The future is not that far off, and many professional forecasters in Washington make a living out of predicting the kind of world we might inhabit 10, 20 or 30 years down the road.
These reports are put together by a committee of dozens of experts, each contributing their best-case (or worst-case) scenarios in politics, society, technology, science and the environment. Governments and companies often use such reports to make decisions about where to invest money, station troops, open factories and how to train future workers. But now thinkers believe that sketching out fictional futures may do more to stimulate people to prepare for the future than multi-chapter white papers with hundreds of footnotes.
Two recent studies - the National Intelligence Council's "Global Trends: Paradox of Progress" and the Atlantic Council's "Global Risks 2035: The Search for the New Normal" - both look at the year 2035.
They each paint somewhat similar views of a future in which the United States has become more inward looking; Russia, China and Iran have become more aggressive in asserting regional power; and technology is moving fast, although not everybody is keeping up. Global economic growth will continue to be weak and uneven, the reports suggest, while people will continue to flock to megacities of 10 million or more, swelling the number of such metropolises from 28 in 2014 to 41 in 2030.
The reports were released within weeks of Donald Trump's inauguration as president - an occasion that nobody predicted 18 months ago, let alone 10 or 20 years ago.
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The Atlantic Council presented several fictional scenarios of the future written in part by August Cole, a senior non-resident fellow and the author of "Ghost Fleet," a near-future military thriller published last year about a U.S.-China conflict in the Pacific.
Cole said that storytelling is sometimes more effective than graphs and trend-line charts.
"We felt that was an effective way to show vs. tell. We were trying to show the future," he said. "Also to see what kind of things writers might come up with as opposed to pure policy or security analysis."
Cole solicited contest entries as part of the Atlantic Council's The Art of the Future Project, which aims to use renderings of the future "to inform official perspectives on emerging international security issues." Entries used the information collected by the analysts. The winner was "Fingers on the Scale," a short story about a new tracking app that allows parents to boost their children's academic achievement, and which becomes a favorite of rulers of despotic nations. The CIA intervenes, purposefully limiting the abilities of the despots' children and preventing other countries from developing the intellectual caliber of their elites.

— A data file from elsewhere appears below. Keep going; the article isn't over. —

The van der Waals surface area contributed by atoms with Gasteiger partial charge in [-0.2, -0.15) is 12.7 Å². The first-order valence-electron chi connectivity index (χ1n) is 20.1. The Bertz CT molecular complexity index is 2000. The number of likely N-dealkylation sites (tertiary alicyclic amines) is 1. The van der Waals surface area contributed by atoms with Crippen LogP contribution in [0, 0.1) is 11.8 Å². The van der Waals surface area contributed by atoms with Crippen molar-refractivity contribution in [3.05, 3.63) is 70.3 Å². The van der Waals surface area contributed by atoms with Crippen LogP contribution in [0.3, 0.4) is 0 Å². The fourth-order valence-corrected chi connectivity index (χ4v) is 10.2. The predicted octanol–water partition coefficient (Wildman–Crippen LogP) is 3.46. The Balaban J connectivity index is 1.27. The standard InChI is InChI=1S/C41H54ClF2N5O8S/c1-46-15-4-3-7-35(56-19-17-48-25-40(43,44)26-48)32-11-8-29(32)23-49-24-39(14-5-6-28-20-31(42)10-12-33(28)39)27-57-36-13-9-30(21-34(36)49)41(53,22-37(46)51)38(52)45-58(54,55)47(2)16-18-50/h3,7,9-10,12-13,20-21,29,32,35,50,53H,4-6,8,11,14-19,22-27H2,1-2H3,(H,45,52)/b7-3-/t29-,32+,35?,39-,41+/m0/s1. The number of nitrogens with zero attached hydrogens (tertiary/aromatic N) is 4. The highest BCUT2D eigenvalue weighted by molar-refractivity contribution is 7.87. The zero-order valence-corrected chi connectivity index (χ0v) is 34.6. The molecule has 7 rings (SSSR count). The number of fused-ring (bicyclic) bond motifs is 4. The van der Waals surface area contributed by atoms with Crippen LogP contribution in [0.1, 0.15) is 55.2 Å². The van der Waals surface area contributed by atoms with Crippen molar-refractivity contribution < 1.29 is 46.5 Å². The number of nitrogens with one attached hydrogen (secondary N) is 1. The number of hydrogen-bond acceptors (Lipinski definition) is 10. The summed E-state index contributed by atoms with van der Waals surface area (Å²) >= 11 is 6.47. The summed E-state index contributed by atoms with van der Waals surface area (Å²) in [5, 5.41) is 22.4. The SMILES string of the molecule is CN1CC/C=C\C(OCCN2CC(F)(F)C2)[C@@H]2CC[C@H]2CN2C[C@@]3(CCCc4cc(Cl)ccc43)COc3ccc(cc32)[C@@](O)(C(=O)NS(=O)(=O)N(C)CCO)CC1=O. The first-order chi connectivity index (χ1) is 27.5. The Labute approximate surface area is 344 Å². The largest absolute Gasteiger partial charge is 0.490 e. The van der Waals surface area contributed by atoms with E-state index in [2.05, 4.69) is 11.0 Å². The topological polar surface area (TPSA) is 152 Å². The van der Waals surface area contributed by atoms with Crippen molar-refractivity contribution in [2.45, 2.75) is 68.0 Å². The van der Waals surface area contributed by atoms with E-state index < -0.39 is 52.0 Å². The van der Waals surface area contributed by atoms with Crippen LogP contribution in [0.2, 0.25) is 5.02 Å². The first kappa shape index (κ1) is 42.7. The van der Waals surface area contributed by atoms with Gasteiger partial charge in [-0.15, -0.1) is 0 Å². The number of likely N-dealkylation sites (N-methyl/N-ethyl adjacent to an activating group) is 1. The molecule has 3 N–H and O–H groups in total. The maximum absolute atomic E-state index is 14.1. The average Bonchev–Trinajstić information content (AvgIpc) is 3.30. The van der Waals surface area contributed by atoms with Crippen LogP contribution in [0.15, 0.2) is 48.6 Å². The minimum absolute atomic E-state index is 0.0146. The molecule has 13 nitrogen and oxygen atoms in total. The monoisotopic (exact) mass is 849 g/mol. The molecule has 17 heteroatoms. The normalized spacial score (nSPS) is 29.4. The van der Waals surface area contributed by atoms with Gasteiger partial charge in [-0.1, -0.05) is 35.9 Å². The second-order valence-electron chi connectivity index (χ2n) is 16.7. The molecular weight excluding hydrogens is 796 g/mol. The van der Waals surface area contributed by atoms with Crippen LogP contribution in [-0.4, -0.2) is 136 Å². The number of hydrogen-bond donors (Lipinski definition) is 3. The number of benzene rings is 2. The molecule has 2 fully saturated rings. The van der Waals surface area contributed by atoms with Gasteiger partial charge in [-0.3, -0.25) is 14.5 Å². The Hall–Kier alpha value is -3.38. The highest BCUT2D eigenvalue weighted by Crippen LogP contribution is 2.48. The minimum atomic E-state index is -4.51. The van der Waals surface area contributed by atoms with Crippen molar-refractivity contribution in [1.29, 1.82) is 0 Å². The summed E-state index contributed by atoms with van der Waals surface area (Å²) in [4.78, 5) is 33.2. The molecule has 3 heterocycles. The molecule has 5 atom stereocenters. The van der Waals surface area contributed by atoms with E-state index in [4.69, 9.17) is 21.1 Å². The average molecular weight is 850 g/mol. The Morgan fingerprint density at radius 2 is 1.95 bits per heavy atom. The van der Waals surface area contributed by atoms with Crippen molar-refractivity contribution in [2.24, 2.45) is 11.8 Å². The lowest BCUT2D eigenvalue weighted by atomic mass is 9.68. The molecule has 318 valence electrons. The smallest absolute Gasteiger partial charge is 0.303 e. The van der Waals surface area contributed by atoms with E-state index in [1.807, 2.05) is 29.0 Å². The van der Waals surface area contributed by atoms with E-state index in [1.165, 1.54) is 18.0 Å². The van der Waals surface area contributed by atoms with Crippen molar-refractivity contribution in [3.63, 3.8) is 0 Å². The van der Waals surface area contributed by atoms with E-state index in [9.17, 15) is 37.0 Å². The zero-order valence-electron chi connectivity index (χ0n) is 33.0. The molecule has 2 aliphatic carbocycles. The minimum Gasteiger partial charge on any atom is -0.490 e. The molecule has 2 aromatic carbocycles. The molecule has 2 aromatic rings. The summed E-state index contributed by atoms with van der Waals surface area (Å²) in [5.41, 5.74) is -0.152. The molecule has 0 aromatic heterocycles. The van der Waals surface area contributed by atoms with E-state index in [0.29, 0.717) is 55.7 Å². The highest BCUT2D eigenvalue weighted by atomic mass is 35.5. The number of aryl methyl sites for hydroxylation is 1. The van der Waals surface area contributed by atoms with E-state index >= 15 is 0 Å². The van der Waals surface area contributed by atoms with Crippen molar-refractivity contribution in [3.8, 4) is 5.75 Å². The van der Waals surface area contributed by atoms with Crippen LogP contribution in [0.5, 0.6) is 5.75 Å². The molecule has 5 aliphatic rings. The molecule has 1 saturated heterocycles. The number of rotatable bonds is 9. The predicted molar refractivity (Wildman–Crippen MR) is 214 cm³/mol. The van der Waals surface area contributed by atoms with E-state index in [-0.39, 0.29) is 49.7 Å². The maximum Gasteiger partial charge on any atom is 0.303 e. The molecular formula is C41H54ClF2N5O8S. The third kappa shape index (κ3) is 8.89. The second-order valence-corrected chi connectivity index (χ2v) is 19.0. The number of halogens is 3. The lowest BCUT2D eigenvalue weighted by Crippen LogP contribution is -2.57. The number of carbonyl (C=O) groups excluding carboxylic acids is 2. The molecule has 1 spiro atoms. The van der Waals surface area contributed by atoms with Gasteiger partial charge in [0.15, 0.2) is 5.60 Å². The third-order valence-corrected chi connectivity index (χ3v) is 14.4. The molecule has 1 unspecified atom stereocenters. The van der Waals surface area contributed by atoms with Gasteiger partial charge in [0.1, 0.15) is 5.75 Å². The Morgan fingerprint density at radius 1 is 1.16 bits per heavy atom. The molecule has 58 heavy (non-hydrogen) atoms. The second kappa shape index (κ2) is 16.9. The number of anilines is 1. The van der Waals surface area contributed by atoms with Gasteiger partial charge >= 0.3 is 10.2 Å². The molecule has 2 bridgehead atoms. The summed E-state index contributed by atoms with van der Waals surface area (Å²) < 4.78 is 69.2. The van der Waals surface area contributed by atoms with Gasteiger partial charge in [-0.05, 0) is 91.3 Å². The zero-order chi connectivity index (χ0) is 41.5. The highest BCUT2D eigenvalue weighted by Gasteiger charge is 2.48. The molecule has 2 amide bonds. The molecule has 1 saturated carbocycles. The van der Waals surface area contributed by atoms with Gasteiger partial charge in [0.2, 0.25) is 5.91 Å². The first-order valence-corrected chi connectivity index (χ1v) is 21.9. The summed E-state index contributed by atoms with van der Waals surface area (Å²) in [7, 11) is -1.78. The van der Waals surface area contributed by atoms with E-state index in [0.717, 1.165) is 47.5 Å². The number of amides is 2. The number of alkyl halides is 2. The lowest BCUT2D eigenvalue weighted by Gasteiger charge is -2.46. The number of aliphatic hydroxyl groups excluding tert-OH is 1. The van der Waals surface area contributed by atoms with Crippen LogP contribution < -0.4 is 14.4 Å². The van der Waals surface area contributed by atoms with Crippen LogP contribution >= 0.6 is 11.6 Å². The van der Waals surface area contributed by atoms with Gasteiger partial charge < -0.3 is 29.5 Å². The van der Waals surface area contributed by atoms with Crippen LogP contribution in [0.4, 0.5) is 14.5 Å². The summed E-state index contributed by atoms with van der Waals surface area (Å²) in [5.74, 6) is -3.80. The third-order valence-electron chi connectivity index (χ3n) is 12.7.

A similar contest sponsored by the council and the U.S. Marine Corps produced three short stories about, respectively: a squadron of Marines fighting terrorists and robots in a drought-stricken African nation; a fictional raid on a Moroccan terror camp; and a domestic crisis brought on by a genetically engineered bio-weapon in corn seed.
Cole says that he looks at future forecasting from the perspective of a political, military or corporate leader.
"It better be fun to read, it better be engaging," he said. "It might not be popular, but it's incumbent that you're telling a story that's compelling."
Some companies are jumping on the future-fiction bandwagon. The credit card firm Visa hired LA-based SciFutures to set up a future store in San Francisco's Embarcadero district where payments are "frictionless" and customers are scanned without the need for a register.
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The same consulting company also helped the home improvement chain Lowe's set up a virtual reality station for customers of the company's home remodeling center.
"We use the content [of future reports] as our raw material," said Ari Popper, founder and CEO of SciFutures. "It's hard to get meaningful action out of a 600-page report. But if you can use the science and trends and turn it into some engaging content - that's what storytelling is - you are much more likely to inspire people and get them to take action."
Popper uses contract science fiction writers and pairs them with business clients to imagine what the world might look like, and how the companies can position themselves for the future.
He recently worked with members of NATO to develop a "more emotional and visceral" sense of where the future geopolitical world will look like in 10 or 15 years.
Despite all the forecasting, neither Cole nor Popper pretend that their current predictions of the future will be correct.
"We're not in the business of getting it right, but getting folks to do things differently," Popper said. "Organizations have a hard time getting out of their own way. Our job is to inspire them and appreciate what's possible in way that leads to action. They're creating their own future rather than being a victim of it."
Image: An illustration from "Science Fiction Futures; Marine Corps Security Environment Forecast: Futures 2030-2045"
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